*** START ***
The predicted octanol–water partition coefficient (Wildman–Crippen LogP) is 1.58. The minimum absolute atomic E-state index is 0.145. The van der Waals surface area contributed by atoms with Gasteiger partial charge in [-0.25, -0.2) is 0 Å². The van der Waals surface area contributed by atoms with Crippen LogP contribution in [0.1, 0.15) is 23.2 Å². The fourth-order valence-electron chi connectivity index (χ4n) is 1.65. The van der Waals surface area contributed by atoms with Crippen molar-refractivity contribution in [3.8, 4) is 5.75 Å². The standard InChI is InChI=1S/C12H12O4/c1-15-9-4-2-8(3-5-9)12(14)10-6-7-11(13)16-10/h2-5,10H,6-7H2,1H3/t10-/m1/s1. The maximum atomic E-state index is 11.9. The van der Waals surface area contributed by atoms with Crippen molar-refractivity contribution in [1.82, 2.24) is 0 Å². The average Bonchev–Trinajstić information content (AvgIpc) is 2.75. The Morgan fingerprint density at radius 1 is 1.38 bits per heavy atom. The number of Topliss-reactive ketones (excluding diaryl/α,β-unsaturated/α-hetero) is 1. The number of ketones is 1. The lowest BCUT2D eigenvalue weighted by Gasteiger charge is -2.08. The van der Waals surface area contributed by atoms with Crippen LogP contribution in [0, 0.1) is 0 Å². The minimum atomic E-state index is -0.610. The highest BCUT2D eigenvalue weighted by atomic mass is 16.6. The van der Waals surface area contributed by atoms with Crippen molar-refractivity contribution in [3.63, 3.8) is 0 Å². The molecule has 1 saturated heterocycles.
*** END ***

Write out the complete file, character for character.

The predicted octanol–water partition coefficient (Wildman–Crippen LogP) is 1.58. The minimum absolute atomic E-state index is 0.145. The van der Waals surface area contributed by atoms with Gasteiger partial charge in [-0.25, -0.2) is 0 Å². The van der Waals surface area contributed by atoms with Crippen LogP contribution in [0.1, 0.15) is 23.2 Å². The fourth-order valence-electron chi connectivity index (χ4n) is 1.65. The van der Waals surface area contributed by atoms with Crippen molar-refractivity contribution in [3.8, 4) is 5.75 Å². The standard InChI is InChI=1S/C12H12O4/c1-15-9-4-2-8(3-5-9)12(14)10-6-7-11(13)16-10/h2-5,10H,6-7H2,1H3/t10-/m1/s1. The maximum atomic E-state index is 11.9. The van der Waals surface area contributed by atoms with Crippen molar-refractivity contribution in [1.82, 2.24) is 0 Å². The average Bonchev–Trinajstić information content (AvgIpc) is 2.75. The Morgan fingerprint density at radius 1 is 1.38 bits per heavy atom. The number of Topliss-reactive ketones (excluding diaryl/α,β-unsaturated/α-hetero) is 1. The number of ketones is 1. The lowest BCUT2D eigenvalue weighted by Gasteiger charge is -2.08. The van der Waals surface area contributed by atoms with Crippen LogP contribution in [0, 0.1) is 0 Å². The minimum atomic E-state index is -0.610. The highest BCUT2D eigenvalue weighted by atomic mass is 16.6. The van der Waals surface area contributed by atoms with Crippen molar-refractivity contribution in [3.63, 3.8) is 0 Å². The molecule has 1 saturated heterocycles.